Link Between Endometriosis and Clear Cell Ovarian Cancer Not Found in Study

Link Between Endometriosis and Clear Cell Ovarian Cancer Not Found in Study

In a collaborative research effort in Europe, investigators looked at whether a cause-and-effect relationship existed between a rare cancer known as ovarian clear cell carcinoma (OCCC) and endometriosis. In the population evaluated, no concrete link was observed.

The study, led by researchers with the Clinic of Operative and Oncologic Gynecology at the Medical University of Lodz, Poland, was titled “Clear cell ovarian cancer and endometriosis: is there a relationship?” and published in the July edition of the journal Menopause Review.

OCCC is a subtype of ovarian cancer associated with the epithelial (top-most) layer of the ovaries’ tissue. This rare cancer makes up less than 5% of ovarian cancers diagnosed (2006 estimate), and it has been linked to unfavorable prognosis in diagnosed patients.

Research literature that focused on the pathophysiology — the functional changes — of endometriosis has suggested that there may be a potential genetic link between endometriosis and OCCC. Researchers decided to investigate that potential link further in clinical patients.

Here, the researchers analyzed the histopthological data, or data from the microscopic examination of specific body tissues to understand the effect of the disease, in 394 patients operated on for ovarian cancer at the Polish clinic. The scientists also looked at the patients’ menstrual history, pregnancy history (parity), and comorbidities, as well as data from physical examinations, operational protocols and histopathological diagnoses.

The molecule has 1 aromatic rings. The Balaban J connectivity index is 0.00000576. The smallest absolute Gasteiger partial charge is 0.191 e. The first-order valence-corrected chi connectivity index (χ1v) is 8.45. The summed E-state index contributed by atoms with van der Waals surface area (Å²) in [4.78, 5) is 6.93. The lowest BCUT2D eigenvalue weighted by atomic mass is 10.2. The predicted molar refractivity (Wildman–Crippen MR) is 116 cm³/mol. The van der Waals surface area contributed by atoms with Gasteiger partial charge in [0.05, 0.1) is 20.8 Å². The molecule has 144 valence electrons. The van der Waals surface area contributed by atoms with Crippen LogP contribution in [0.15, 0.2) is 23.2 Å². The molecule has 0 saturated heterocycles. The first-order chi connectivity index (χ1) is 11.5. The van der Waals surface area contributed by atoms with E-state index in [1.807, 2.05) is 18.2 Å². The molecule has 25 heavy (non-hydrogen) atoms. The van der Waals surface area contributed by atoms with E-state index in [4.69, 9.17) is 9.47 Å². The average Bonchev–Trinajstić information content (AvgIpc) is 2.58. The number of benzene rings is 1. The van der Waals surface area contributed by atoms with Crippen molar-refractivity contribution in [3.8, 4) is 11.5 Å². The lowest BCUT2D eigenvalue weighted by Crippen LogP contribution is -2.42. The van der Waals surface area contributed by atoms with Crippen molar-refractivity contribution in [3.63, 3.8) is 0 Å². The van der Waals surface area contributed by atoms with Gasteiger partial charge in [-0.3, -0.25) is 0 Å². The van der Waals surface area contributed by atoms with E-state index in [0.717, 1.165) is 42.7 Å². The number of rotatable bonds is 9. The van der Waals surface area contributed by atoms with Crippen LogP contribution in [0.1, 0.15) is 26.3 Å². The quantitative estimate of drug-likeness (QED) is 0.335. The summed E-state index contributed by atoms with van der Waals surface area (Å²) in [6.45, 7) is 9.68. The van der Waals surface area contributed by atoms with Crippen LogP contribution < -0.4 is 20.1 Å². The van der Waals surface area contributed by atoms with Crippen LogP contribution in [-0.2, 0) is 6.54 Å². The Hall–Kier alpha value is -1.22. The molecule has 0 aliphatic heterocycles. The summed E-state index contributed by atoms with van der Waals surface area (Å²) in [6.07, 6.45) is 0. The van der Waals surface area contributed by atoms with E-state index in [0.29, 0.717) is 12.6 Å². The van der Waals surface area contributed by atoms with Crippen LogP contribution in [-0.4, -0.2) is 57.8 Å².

The main finding of interest in relation to a potential cause-and-effect relationship was that the investigators could not prove, either clinically or histologically, a coexistence of endometriosis in these patients.  This means that, for this study population, the findings did not show a link between endometriosis and OCCC. Hypertension was found to be the most common comorbidity in the study group.

In essence, this is a great example of a negative study. The publishing of negative study data is an important part of the scientific method, as it adds to the body of knowledge that researchers pull from when designing studies to ask scientific questions.

“Establishing the cause-and-effect relationship between this histopathological subtype and endometriosis cannot be proved based on clinical material of only one clinic or operative ward,” the researchers concluded, suggesting that future “statistical studies of available publications targeted at comparing the clinical and molecular groups of patients with endometriosis and OCCC” be performed.